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Early Wellington

Governor Fitzroy's Levee

Governor Fitzroy's Levee.

On the evening of the 26th January, 1844, the H.M.S. “North Star” entered the harbour with Captain Fitzroy on board. Mr. F. Dillon Bell was also a passenger.

On Saturday, the 27th, at two o'clock, a Levee, which was very numerously attended, page 129 was held at Barrett's Hotel (Hotel Cecil site). Considering the short notice given it was well attended. On landing, the Governor was greeted with cordial acclamations of welcome from a large assemblage of the settlers.

The arrangements for the Levee were rather undignified; no aide-de-camp, sentries or constables had been appointed to keep the ingress through the French window of the large room in the hotel free. After thanking the deputation for the congratulatory address, His Excellency assured all parties of receiving justice, but deprecated the feelings of the settlers at Wellington against the native population.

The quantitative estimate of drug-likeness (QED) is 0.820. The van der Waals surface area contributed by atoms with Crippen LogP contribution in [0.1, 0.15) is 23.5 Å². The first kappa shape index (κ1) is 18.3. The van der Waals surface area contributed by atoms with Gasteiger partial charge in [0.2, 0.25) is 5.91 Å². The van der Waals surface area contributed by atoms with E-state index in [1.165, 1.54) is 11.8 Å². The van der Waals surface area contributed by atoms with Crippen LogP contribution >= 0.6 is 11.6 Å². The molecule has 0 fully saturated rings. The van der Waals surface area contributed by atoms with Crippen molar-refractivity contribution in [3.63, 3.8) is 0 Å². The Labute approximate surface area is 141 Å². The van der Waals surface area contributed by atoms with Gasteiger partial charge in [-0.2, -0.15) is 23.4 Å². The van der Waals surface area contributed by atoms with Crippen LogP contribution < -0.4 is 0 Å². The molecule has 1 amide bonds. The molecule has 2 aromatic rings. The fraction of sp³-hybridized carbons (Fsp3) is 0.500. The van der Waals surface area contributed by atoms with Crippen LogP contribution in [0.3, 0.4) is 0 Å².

Wi Tako and other chiefs were presented, also Colonel Wakefield and several prominent people.

On Monday and Tuesday a deputation from the settlers, with a memorial detailing their political wants, waited upon him.

Except as regards the Wairau question, which he passed over by reminding his hearers “that our countrymen were the aggressors,” his promises gave general satisfaction.

On the 3rd February His Excellency sailed for Nelson, the day after a ball which he and the officers of the “North Star” were invited by the settlers, and returned from Nelson on the 16th, but his attitude towards the settlers this time did not warrant popularity.